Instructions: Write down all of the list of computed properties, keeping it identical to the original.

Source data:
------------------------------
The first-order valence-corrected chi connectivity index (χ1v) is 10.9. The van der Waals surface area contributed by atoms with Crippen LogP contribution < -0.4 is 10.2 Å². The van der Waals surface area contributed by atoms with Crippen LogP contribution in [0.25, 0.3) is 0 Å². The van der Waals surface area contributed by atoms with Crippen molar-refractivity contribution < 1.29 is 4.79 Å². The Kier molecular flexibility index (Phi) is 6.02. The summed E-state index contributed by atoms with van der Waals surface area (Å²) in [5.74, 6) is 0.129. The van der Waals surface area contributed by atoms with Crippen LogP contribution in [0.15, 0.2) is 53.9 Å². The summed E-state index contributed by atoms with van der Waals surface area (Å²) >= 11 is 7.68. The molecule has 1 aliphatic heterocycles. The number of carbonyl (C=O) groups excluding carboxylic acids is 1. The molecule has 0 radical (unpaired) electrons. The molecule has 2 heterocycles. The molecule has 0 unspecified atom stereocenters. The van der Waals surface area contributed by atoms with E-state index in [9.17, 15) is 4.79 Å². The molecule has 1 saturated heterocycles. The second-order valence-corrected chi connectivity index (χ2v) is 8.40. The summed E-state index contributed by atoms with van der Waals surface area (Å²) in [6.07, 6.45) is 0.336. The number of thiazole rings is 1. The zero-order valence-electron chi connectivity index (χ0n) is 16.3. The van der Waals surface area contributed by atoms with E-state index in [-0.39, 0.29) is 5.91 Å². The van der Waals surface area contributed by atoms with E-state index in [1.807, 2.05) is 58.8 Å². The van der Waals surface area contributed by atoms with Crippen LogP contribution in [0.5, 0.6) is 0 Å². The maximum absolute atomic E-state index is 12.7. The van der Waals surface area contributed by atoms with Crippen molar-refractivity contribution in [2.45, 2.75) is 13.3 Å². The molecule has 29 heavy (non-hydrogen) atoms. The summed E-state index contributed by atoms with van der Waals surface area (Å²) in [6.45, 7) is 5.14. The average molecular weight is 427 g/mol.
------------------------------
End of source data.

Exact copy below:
The first-order valence-corrected chi connectivity index (χ1v) is 10.9. The van der Waals surface area contributed by atoms with Crippen LogP contribution < -0.4 is 10.2 Å². The van der Waals surface area contributed by atoms with Crippen LogP contribution in [0.25, 0.3) is 0 Å². The van der Waals surface area contributed by atoms with Crippen molar-refractivity contribution < 1.29 is 4.79 Å². The Kier molecular flexibility index (Phi) is 6.02. The summed E-state index contributed by atoms with van der Waals surface area (Å²) in [5.74, 6) is 0.129. The van der Waals surface area contributed by atoms with Crippen LogP contribution in [0.15, 0.2) is 53.9 Å². The summed E-state index contributed by atoms with van der Waals surface area (Å²) >= 11 is 7.68. The molecule has 1 aliphatic heterocycles. The number of carbonyl (C=O) groups excluding carboxylic acids is 1. The molecule has 0 radical (unpaired) electrons. The molecule has 2 heterocycles. The molecule has 0 unspecified atom stereocenters. The van der Waals surface area contributed by atoms with E-state index in [9.17, 15) is 4.79 Å². The molecule has 1 saturated heterocycles. The second-order valence-corrected chi connectivity index (χ2v) is 8.40. The summed E-state index contributed by atoms with van der Waals surface area (Å²) in [6.07, 6.45) is 0.336. The number of thiazole rings is 1. The zero-order valence-electron chi connectivity index (χ0n) is 16.3. The van der Waals surface area contributed by atoms with E-state index in [-0.39, 0.29) is 5.91 Å². The van der Waals surface area contributed by atoms with E-state index in [1.807, 2.05) is 58.8 Å². The van der Waals surface area contributed by atoms with Crippen LogP contribution in [0.5, 0.6) is 0 Å². The maximum absolute atomic E-state index is 12.7. The van der Waals surface area contributed by atoms with Crippen molar-refractivity contribution in [2.45, 2.75) is 13.3 Å². The molecule has 29 heavy (non-hydrogen) atoms. The summed E-state index contributed by atoms with van der Waals surface area (Å²) in [6.45, 7) is 5.14. The average molecular weight is 427 g/mol.